United Nations High Commissioner for Human Rights Zeid Ra’ad al-Hussein decried on Tuesday an unfolding “calamity” in Aleppo, warning Russia over the use of incendiary weapons in the embattled Syrian city.
He added that crimes by one side did not justify illegal acts by the other.
Zeid called for bold new initiatives “including proposals to limit the use of the veto by the permanent members of the Security Council”, which would enable the U.N. body to refer the situation in Syria to the International Criminal Court (ICC).
Russia, an ally of Syria’s regime, holds veto power along with the United States, France, Britain and China.
“Such a referral would be more than justified given the rampant and deeply shocking impunity that has characterized the conflict and the magnitude of the crimes that have been committed, some of which may indeed amount to war crimes and crimes against humanity,” Zeid said in a statement.
Syria’s regime and its allies had undertaken a “pattern of attacks” against targets with special protection under international humanitarian law, including medical units, aid workers and water-pumping stations, he said.
Russia is a key player in the Syrian civil war by virtue of its military support for President Bashar al-Assad and its role as one of five veto-holding powers on the Security Council.
The use of indiscriminate weapons such as incendiary weapons in heavily populated areas was of particularly grave concern, Zeid said, drawing a parallel with the battles of Warsaw, Stalingrad and Dresden during World War Two.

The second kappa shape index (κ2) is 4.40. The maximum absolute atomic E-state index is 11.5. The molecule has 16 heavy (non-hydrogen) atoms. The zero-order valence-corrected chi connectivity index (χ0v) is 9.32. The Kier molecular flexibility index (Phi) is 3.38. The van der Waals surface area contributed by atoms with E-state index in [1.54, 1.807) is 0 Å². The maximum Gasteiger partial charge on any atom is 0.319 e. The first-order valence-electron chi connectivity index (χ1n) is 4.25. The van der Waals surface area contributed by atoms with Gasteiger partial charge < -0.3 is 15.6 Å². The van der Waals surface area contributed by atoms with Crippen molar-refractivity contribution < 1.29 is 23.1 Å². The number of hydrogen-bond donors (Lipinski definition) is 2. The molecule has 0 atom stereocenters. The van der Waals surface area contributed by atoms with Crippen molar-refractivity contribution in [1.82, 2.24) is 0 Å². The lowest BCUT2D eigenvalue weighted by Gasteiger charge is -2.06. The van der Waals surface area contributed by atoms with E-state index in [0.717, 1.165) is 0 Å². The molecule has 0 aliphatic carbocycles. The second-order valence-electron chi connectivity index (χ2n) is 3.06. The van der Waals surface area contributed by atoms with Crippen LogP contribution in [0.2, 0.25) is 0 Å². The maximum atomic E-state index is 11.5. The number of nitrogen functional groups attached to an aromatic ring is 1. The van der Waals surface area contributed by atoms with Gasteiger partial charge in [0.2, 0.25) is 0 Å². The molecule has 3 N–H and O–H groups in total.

Zeid described the attacks over the last 10 days in rebel parts of Aleppo, including airstrikes by Syrian and Russian forces, as “the most intense” there since Syria’s civil war began in 2011.
“I remind all State parties to Protocol III of the Convention on Certain Conventional Weapons, including the Russian Federation, that they are strictly prohibited from using incendiary weapons in airstrikes on heavily populated areas, and that the use of such weapons by ground forces is severely restricted,” Zeid said.
The rebels’ use of inaccurate “hell-fire cannons”, homemade mortars that fire gas cylinders packed with explosives and shrapnel, was also totally unacceptable, he said.
Designating the enemy as a “terrorist organization” was not an excuse to ignore the laws of war, Zeid said.
World Health Organization spokeswoman Fadela Chaib said that between Sept. 23 and Oct. 2, 342 people had been killed in eastern Aleppo, including 106 children, and 1,129 injured, including 261 children.
Those figures were based on reports from functioning health centers and the true figures were probably much higher, she said.
“As of yesterday, we had only six partially functioning hospitals that are in service, only one hospital that offers trauma services,” Chaib told the briefing.
Meanwhile, rebels said on Tuesday they repelled a Syrian army offensive in southern Aleppo as Russian and Syrian warplanes continued to pound residential areas in besieged parts of the city where thousands of civilians are trapped.
They said they inflicted losses on pro-regime fighters after several hours of clashes on the fringe of Sheikh Saed district, at the southern edge of the rebel-held eastern half of Aleppo city.
“We repelled their attempt to advance in Sheikh Saed and killed 10 regime fighters and destroyed several vehicles,” said a fighter from the Failaq al-Sham rebel group who gave his name as Abdullah al-Halabi.
Pro-government media said the army was pressing ahead in a major campaign supported by Iranian-backed militias and Russian air power to take full control of the divided city after a ceasefire collapsed last month.
The offensive is backed by an air campaign by head of Syrian regime Bashar al-Assad’s government and its allies that has hit hospitals, destroyed infrastructure and caused hundreds of civilian casualties.
Another rebel commander from the Nour al-Din al-Zinki group said regime forces opened several fronts simultaneously to stretch the rebel forces, and dropped leaflets from helicopters calling on them to surrender.